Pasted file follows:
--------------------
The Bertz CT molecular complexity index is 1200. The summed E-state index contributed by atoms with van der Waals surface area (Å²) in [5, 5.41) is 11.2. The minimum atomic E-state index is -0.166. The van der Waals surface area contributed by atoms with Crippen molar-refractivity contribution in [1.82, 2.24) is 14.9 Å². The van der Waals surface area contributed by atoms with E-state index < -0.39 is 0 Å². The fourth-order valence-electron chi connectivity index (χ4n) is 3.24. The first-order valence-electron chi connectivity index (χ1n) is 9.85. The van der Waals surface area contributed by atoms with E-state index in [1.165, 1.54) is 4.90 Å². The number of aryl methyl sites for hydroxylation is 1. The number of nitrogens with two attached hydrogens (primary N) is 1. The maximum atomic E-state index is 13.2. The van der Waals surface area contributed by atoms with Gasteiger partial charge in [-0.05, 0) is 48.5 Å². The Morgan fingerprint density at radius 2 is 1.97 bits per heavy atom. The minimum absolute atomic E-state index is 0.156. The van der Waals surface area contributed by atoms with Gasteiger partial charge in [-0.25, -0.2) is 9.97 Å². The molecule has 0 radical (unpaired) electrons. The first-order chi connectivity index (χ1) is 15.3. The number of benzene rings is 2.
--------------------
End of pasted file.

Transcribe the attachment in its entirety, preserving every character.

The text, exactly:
The Bertz CT molecular complexity index is 1200. The summed E-state index contributed by atoms with van der Waals surface area (Å²) in [5, 5.41) is 11.2. The minimum atomic E-state index is -0.166. The van der Waals surface area contributed by atoms with Crippen molar-refractivity contribution in [1.82, 2.24) is 14.9 Å². The van der Waals surface area contributed by atoms with E-state index < -0.39 is 0 Å². The fourth-order valence-electron chi connectivity index (χ4n) is 3.24. The first-order valence-electron chi connectivity index (χ1n) is 9.85. The van der Waals surface area contributed by atoms with E-state index in [1.165, 1.54) is 4.90 Å². The number of aryl methyl sites for hydroxylation is 1. The number of nitrogens with two attached hydrogens (primary N) is 1. The maximum atomic E-state index is 13.2. The van der Waals surface area contributed by atoms with Gasteiger partial charge in [-0.05, 0) is 48.5 Å². The Morgan fingerprint density at radius 2 is 1.97 bits per heavy atom. The minimum absolute atomic E-state index is 0.156. The van der Waals surface area contributed by atoms with Gasteiger partial charge in [-0.25, -0.2) is 9.97 Å². The molecule has 0 radical (unpaired) electrons. The first-order chi connectivity index (χ1) is 15.3. The number of benzene rings is 2.